But we’re not reading The Great Gatsby every day. We are reading news (or what qualifies as news today). And there is a big difference there. Bakshani captures the difference in a reflection she has about reading One Hundred Years of Solitude, “ It strikes me as odd that I could remember a passage from a book I had read eight years ago, but not the argument a writer made about ISIS in an article I read last week.” Her description isn’t a foreign feeling to me. But why? We have come to value knowing a little about a lot instead of a a lot about a little. As Nicholas Carr put it in his famous essay:
My mind now expects to take in information the way the Net distributes it: in a swiftly moving stream of particles. Once I was a scuba diver in the sea of words. Now I zip along the surface like a guy on a Jet Ski.
— Nicholas Carr “Is Google Making Us Stupid” in The Atlantic
It’s not just that we have exchanged books, for news. Many of us are exchanging news for headlines or for tweets about news. In 2014, NPR ran an April Fools prank where they posted an story on the NPR Facebook site headlined, “Why Doesn’t America Read Anymore?” The “article” itself only said, “We sometimes get the sense that some people are commenting on NPR stories that they haven’t actually read. If you are reading this, please like this post and do not comment on it. Then let’s see what people have to say about this ‘story.’” You can guess what happened. Scores of “readers” commented on the story, protesting that people still DO read or that they themselves read because they came from a family of readers. It was a great test to run, with a predictable and discouraging result.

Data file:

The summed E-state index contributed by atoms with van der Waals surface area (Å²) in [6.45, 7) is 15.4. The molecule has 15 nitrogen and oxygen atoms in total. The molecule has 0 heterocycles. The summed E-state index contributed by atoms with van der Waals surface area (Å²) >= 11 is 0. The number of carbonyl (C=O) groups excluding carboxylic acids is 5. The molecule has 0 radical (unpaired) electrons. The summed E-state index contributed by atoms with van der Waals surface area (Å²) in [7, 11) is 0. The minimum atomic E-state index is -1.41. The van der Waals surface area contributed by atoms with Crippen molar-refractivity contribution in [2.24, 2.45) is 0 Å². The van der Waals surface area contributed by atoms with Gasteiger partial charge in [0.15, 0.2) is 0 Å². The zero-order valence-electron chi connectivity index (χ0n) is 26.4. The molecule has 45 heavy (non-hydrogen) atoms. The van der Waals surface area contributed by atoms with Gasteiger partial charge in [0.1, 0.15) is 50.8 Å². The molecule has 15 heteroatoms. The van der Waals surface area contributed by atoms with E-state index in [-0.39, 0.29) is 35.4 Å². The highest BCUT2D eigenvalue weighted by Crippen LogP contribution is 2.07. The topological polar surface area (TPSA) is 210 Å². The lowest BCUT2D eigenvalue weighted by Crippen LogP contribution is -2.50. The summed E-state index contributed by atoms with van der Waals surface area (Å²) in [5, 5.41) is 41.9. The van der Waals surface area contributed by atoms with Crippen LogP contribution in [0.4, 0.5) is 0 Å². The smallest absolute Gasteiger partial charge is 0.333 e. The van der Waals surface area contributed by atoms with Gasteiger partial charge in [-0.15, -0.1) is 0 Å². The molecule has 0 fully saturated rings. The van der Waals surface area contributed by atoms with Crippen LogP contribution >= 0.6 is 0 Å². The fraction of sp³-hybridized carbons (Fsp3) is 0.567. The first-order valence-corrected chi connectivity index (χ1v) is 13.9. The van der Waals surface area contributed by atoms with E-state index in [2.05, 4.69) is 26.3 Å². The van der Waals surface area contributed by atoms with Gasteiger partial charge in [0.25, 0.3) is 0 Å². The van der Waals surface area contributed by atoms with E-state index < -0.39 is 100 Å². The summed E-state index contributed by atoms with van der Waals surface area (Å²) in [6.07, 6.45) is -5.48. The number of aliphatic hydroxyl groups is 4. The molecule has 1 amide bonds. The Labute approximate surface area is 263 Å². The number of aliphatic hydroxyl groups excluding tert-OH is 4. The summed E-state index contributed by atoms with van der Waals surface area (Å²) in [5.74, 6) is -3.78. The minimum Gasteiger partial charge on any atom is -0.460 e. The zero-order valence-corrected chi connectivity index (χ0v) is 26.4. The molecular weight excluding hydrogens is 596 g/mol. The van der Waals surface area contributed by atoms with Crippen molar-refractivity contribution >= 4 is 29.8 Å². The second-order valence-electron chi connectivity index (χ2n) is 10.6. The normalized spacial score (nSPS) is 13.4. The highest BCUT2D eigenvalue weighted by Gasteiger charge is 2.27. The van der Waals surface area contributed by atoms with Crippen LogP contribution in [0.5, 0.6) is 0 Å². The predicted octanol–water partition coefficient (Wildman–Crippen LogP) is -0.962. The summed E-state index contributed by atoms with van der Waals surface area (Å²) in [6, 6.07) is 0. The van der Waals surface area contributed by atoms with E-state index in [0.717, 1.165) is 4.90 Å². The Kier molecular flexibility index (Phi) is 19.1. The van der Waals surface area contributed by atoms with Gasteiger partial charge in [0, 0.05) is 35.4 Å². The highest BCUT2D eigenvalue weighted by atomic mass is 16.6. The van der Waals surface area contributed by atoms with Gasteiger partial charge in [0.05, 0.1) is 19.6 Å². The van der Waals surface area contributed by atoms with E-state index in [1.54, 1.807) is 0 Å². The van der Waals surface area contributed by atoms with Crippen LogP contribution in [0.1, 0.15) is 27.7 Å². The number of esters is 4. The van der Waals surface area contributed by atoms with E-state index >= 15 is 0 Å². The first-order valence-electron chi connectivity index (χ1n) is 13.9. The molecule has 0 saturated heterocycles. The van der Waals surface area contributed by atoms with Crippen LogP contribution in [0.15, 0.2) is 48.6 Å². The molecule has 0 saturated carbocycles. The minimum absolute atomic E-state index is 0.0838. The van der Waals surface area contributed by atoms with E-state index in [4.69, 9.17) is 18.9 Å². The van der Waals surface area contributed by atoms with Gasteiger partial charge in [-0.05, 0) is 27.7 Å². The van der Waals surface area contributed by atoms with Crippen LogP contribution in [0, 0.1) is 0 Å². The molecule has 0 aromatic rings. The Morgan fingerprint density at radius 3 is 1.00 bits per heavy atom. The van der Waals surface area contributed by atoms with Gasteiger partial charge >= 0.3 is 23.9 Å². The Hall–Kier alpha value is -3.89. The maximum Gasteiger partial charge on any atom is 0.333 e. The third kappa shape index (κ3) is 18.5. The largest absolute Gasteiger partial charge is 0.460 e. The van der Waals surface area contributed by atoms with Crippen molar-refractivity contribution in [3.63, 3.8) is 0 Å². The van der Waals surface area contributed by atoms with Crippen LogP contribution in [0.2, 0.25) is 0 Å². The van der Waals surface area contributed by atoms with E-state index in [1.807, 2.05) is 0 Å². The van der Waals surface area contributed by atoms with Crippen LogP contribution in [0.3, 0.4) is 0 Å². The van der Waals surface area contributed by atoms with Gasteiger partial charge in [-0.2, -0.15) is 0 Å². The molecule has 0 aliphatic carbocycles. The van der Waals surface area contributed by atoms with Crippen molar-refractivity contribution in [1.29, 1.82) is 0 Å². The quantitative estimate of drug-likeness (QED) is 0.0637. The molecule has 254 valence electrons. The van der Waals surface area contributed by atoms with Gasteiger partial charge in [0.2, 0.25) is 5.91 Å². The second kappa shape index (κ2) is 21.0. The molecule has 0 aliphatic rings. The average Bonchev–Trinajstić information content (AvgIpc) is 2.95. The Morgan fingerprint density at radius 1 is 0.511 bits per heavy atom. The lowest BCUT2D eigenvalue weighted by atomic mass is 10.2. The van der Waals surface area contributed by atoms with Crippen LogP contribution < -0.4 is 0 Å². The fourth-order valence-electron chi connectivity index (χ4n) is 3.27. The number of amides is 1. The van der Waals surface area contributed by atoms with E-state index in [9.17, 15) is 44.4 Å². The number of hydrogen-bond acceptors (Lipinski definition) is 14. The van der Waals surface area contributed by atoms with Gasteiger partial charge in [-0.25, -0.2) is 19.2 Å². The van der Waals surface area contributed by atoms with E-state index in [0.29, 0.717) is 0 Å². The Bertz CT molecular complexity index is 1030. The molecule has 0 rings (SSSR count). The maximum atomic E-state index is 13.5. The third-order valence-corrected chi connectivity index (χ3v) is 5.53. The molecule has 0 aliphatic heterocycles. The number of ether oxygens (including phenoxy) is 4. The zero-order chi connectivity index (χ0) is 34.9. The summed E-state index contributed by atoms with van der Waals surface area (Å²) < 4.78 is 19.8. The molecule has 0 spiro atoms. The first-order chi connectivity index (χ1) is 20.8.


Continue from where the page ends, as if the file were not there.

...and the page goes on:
What’s going on? Karl Taro Greenfeld had a brilliant piece in The New York Times, “Faking Cultural Literacy.” It’s funny and bracing and at times convicting. Greenfeld suggests that in our knowledge economy, being “in the know” is the supreme currency. If you are out of the loop, you’re socially bankrupt.
Does anyone anywhere ever admit that he or she is completely lost in the conversation? No. We nod and say, ‘I’ve heard the name,’ or ‘It sounds very familiar,’ which usually means we are totally unfamiliar with the subject at hand.
Because so much that we could know, we feel a pressure about what we should know. Of course there is too much to know, too much to read, too much to watch. As I see it, we have three choices about how to deal with the overwhelming tide of digital information: Limit, Binge, or Pretend.